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This point is where Kāne thrust his cane into the land to bring forth fresh water, which Kāne and his brother Kanaloa used to prepare their ʻawa drink.  ʻAwa is a root Hawaiians used to make a narcotic drink, or they achieved a numb feeling by chewing the root itself.  The legendary spring at Kawaihoa no longer exists there.  Kawaihoa literally means “companion’s water.

Pukuʻi, Mary Kawena and Samuel H. Elbert. Hawaiian dictionary. Honolulu: University of Hawaiʻi Press, 1986.

Tape Recorded Interview with Almeda Goss, interviewed by:  Mary Kawena Pukuʻi 1962 April 23.  Honolulu:  Bishop Museum Archives.

Death of the Water at Kawaihoa
(as told by Mary Kawena Pukuʻi, interviewed by Oswald Bushnell, December 16, 1960

…they would of course not be careless with water otherwise the water would die. And there’s known cases of the water dying. There's a water hole. From the side of the hill, I saw the hole. Round hole, as though someone had taken a stick and shoved it in. 

It’s out there at Maunalua, and was said that the god Kane came there and pushed the cane into the hillside and the water came through there. That’s Kane’s water, so they treated it with a great deal of respect, and they never, never used it for laundry. Then somebody who came along and didn’t think of the Hawaiian respect for that particular water, whereas the Native Hawaiian just used it for drinking purposes only, Kane’s water, did some laundry there. And the water, (dried up) pau.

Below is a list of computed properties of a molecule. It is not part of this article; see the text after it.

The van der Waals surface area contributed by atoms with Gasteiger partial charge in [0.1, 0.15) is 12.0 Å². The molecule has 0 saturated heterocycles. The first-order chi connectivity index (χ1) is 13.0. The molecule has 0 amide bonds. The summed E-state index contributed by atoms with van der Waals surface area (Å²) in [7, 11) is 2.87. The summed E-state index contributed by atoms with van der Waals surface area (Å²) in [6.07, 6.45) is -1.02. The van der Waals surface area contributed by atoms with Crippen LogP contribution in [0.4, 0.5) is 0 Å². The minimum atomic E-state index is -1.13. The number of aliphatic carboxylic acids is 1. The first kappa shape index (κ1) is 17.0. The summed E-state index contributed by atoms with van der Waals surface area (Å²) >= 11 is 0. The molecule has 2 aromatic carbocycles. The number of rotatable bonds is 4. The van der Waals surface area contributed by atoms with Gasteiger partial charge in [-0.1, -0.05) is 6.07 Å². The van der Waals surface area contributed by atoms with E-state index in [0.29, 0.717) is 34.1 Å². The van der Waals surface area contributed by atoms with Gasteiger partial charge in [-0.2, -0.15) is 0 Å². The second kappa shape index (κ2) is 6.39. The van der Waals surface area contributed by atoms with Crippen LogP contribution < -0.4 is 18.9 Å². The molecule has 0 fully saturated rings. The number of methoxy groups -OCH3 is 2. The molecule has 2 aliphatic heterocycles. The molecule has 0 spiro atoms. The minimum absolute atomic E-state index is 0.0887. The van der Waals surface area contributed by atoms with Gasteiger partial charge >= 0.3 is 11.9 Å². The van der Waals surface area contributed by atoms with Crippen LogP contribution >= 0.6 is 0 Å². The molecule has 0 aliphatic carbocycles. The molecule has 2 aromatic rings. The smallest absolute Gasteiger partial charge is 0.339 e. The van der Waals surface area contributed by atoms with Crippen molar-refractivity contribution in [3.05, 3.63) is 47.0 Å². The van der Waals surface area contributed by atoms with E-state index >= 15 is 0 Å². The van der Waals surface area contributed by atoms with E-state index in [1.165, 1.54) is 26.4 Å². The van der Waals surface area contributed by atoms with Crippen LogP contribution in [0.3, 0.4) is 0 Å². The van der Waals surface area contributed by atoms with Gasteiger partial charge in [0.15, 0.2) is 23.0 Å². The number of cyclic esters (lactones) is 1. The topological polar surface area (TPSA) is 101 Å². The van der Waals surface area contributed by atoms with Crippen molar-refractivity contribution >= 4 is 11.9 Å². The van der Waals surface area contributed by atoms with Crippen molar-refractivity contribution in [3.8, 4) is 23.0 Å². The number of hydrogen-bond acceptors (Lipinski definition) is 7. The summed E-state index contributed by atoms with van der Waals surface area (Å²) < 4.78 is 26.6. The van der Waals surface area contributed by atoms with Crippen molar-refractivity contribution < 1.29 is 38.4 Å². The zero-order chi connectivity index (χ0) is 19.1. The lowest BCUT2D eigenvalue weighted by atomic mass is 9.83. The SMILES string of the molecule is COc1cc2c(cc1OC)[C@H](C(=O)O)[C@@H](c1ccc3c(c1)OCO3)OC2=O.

The water pau, so the Hawaiians, they were distressed. A Hawaiian from Maunalua told me this, an old lady, the last of the Natives, who was born in Hahaione valley. She told me that the water went out. So, they looked for a girl that was ulapa`a. Ulapa`a is a girl who has not yet menstruated. So, they looked for a girl who was ulapa`a, and they found one that was seven years old, and she carried the offerings down there. And they had a ceremony down there, and the offering of a black pig. And the water came back, not with the same force. Again, somebody washed laundry there. Gone entirely. And the same too was another spring at Punalu`u beach in Ka`u, it dried entirely.

So, the Hawaiians had a great deal of respect for water. It was a gift of gods, Kane made it with his cane, (Where was the waterhole located?)

It is near Kawaihoa point. Some distance mauka of Kawaihoa point. It’s pau now. (Is the puka still there?) Puka was there, but the last time I went down there after the Hawaiians were all gone, and ‘ducks’ were running all over. These mechanical army ‘ducks.’ I don’t mean the bird ducks, I mean the gadget ‘ducks.’ They were just going all over there, raising dust. And the place where they gave offerings of fish, this Ko`a where they brought the fish, where they place their first catch, all gone. Just, oh, the ‘ducks’ were going all over there, going up and (Worse that Henry Kaiser yeah?) (laughs) For ‘improvement.’ (laughs) (The Hawaiians leave because the water died?) No, they didn’t.

Tape Recorded Interview with Mary Kawena Pukuʻi interviewed by: Oswald Bushnell 1960,  December 16. Honolulu: Bishop Museum Archives.

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